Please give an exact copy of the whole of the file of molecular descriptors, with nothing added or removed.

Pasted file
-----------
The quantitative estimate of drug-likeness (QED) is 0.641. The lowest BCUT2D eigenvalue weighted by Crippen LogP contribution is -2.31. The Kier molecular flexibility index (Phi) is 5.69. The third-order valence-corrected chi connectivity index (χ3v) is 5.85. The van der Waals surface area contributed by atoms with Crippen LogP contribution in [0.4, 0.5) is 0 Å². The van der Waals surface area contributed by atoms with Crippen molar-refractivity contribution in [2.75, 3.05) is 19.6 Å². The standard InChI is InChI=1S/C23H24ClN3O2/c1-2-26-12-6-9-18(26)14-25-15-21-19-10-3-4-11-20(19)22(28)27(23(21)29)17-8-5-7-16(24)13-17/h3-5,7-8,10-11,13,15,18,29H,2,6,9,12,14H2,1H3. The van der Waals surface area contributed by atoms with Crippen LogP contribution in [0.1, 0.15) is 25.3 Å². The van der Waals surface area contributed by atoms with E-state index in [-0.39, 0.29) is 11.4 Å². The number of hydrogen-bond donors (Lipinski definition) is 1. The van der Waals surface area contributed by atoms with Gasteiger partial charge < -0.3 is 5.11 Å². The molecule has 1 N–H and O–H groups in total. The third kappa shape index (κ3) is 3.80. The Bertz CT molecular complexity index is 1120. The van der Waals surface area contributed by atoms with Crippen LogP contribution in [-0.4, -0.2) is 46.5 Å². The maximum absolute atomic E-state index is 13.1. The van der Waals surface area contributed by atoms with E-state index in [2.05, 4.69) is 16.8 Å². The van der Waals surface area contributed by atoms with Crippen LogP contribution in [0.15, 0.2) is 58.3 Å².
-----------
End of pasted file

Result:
The quantitative estimate of drug-likeness (QED) is 0.641. The lowest BCUT2D eigenvalue weighted by Crippen LogP contribution is -2.31. The Kier molecular flexibility index (Phi) is 5.69. The third-order valence-corrected chi connectivity index (χ3v) is 5.85. The van der Waals surface area contributed by atoms with Crippen LogP contribution in [0.4, 0.5) is 0 Å². The van der Waals surface area contributed by atoms with Crippen molar-refractivity contribution in [2.75, 3.05) is 19.6 Å². The standard InChI is InChI=1S/C23H24ClN3O2/c1-2-26-12-6-9-18(26)14-25-15-21-19-10-3-4-11-20(19)22(28)27(23(21)29)17-8-5-7-16(24)13-17/h3-5,7-8,10-11,13,15,18,29H,2,6,9,12,14H2,1H3. The van der Waals surface area contributed by atoms with Crippen LogP contribution in [0.1, 0.15) is 25.3 Å². The van der Waals surface area contributed by atoms with E-state index in [-0.39, 0.29) is 11.4 Å². The number of hydrogen-bond donors (Lipinski definition) is 1. The van der Waals surface area contributed by atoms with Gasteiger partial charge < -0.3 is 5.11 Å². The molecule has 1 N–H and O–H groups in total. The third kappa shape index (κ3) is 3.80. The Bertz CT molecular complexity index is 1120. The van der Waals surface area contributed by atoms with Crippen LogP contribution in [-0.4, -0.2) is 46.5 Å². The maximum absolute atomic E-state index is 13.1. The van der Waals surface area contributed by atoms with E-state index in [2.05, 4.69) is 16.8 Å². The van der Waals surface area contributed by atoms with Crippen LogP contribution in [0.15, 0.2) is 58.3 Å².